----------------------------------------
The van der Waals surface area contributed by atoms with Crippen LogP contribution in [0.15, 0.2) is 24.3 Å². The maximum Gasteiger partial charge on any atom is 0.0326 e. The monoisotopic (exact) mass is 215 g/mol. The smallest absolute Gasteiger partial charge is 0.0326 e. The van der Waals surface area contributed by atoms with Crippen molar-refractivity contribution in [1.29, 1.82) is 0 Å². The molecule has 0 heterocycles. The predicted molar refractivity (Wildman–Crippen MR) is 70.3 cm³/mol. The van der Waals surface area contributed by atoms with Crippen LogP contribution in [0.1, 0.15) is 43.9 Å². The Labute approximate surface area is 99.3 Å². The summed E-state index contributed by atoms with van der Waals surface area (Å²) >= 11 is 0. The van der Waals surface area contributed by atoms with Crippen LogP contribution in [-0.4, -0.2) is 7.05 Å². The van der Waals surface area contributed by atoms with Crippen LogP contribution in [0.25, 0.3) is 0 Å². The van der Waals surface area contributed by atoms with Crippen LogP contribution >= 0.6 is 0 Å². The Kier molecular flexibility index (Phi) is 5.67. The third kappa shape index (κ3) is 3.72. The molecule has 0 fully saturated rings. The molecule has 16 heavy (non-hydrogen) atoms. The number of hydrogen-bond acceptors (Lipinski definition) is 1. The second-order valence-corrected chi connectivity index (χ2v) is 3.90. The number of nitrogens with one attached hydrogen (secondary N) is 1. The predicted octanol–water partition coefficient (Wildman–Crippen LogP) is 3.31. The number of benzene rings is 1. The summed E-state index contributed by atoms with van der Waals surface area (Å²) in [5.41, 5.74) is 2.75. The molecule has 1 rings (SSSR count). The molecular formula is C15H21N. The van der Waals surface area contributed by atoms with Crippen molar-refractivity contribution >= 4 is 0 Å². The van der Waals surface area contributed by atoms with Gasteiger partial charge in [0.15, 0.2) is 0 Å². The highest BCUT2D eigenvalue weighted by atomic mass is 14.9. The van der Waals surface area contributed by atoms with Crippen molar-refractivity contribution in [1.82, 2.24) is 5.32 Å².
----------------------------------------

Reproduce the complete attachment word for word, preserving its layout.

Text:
The van der Waals surface area contributed by atoms with Crippen LogP contribution in [0.15, 0.2) is 24.3 Å². The maximum Gasteiger partial charge on any atom is 0.0326 e. The monoisotopic (exact) mass is 215 g/mol. The smallest absolute Gasteiger partial charge is 0.0326 e. The van der Waals surface area contributed by atoms with Crippen molar-refractivity contribution in [1.29, 1.82) is 0 Å². The molecule has 0 heterocycles. The predicted molar refractivity (Wildman–Crippen MR) is 70.3 cm³/mol. The van der Waals surface area contributed by atoms with Crippen LogP contribution in [0.1, 0.15) is 43.9 Å². The Labute approximate surface area is 99.3 Å². The summed E-state index contributed by atoms with van der Waals surface area (Å²) >= 11 is 0. The van der Waals surface area contributed by atoms with Crippen LogP contribution in [-0.4, -0.2) is 7.05 Å². The van der Waals surface area contributed by atoms with Crippen LogP contribution in [0.25, 0.3) is 0 Å². The van der Waals surface area contributed by atoms with Crippen LogP contribution >= 0.6 is 0 Å². The Kier molecular flexibility index (Phi) is 5.67. The third kappa shape index (κ3) is 3.72. The molecule has 0 fully saturated rings. The molecule has 16 heavy (non-hydrogen) atoms. The number of hydrogen-bond acceptors (Lipinski definition) is 1. The second-order valence-corrected chi connectivity index (χ2v) is 3.90. The number of nitrogens with one attached hydrogen (secondary N) is 1. The predicted octanol–water partition coefficient (Wildman–Crippen LogP) is 3.31. The number of benzene rings is 1. The summed E-state index contributed by atoms with van der Waals surface area (Å²) in [5.41, 5.74) is 2.75. The molecule has 1 rings (SSSR count). The molecular formula is C15H21N. The van der Waals surface area contributed by atoms with Crippen molar-refractivity contribution >= 4 is 0 Å². The van der Waals surface area contributed by atoms with Gasteiger partial charge in [0.15, 0.2) is 0 Å². The highest BCUT2D eigenvalue weighted by atomic mass is 14.9. The van der Waals surface area contributed by atoms with Crippen molar-refractivity contribution in [1.82, 2.24) is 5.32 Å².